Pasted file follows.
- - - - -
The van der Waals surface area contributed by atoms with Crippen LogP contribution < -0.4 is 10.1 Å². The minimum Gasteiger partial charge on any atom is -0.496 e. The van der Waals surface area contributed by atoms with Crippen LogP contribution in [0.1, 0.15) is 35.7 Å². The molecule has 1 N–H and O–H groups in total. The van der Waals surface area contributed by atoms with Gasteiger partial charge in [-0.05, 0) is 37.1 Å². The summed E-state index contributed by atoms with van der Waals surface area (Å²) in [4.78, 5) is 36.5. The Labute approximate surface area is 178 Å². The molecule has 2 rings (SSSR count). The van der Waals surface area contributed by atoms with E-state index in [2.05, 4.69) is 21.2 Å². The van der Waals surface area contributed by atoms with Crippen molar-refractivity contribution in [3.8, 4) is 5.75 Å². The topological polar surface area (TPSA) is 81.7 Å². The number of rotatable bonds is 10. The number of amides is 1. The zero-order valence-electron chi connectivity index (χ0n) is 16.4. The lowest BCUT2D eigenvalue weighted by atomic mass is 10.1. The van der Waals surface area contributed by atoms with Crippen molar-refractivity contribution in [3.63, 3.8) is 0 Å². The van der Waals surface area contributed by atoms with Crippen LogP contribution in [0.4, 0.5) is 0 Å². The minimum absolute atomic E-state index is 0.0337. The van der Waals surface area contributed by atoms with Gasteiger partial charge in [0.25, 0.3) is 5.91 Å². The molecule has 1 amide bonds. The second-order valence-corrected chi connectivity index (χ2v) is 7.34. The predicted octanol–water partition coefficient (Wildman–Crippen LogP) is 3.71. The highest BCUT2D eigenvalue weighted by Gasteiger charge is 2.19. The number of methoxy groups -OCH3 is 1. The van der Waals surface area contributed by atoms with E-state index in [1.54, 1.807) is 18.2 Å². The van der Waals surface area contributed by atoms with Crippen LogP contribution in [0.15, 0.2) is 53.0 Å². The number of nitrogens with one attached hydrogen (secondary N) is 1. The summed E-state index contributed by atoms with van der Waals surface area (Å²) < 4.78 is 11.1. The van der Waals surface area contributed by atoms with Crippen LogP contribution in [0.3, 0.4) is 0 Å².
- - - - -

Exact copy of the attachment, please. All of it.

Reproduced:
The van der Waals surface area contributed by atoms with Crippen LogP contribution < -0.4 is 10.1 Å². The minimum Gasteiger partial charge on any atom is -0.496 e. The van der Waals surface area contributed by atoms with Crippen LogP contribution in [0.1, 0.15) is 35.7 Å². The molecule has 1 N–H and O–H groups in total. The van der Waals surface area contributed by atoms with Gasteiger partial charge in [-0.05, 0) is 37.1 Å². The summed E-state index contributed by atoms with van der Waals surface area (Å²) in [4.78, 5) is 36.5. The Labute approximate surface area is 178 Å². The molecule has 2 rings (SSSR count). The van der Waals surface area contributed by atoms with E-state index in [2.05, 4.69) is 21.2 Å². The van der Waals surface area contributed by atoms with Crippen molar-refractivity contribution in [3.8, 4) is 5.75 Å². The topological polar surface area (TPSA) is 81.7 Å². The number of rotatable bonds is 10. The number of amides is 1. The zero-order valence-electron chi connectivity index (χ0n) is 16.4. The lowest BCUT2D eigenvalue weighted by atomic mass is 10.1. The van der Waals surface area contributed by atoms with Crippen molar-refractivity contribution in [3.63, 3.8) is 0 Å². The van der Waals surface area contributed by atoms with Crippen LogP contribution in [0.4, 0.5) is 0 Å². The minimum absolute atomic E-state index is 0.0337. The van der Waals surface area contributed by atoms with Gasteiger partial charge in [0.25, 0.3) is 5.91 Å². The molecule has 1 amide bonds. The second-order valence-corrected chi connectivity index (χ2v) is 7.34. The predicted octanol–water partition coefficient (Wildman–Crippen LogP) is 3.71. The highest BCUT2D eigenvalue weighted by Gasteiger charge is 2.19. The number of methoxy groups -OCH3 is 1. The van der Waals surface area contributed by atoms with E-state index in [1.54, 1.807) is 18.2 Å². The van der Waals surface area contributed by atoms with Crippen LogP contribution in [0.15, 0.2) is 53.0 Å². The number of nitrogens with one attached hydrogen (secondary N) is 1. The summed E-state index contributed by atoms with van der Waals surface area (Å²) < 4.78 is 11.1. The van der Waals surface area contributed by atoms with Crippen LogP contribution in [0.3, 0.4) is 0 Å².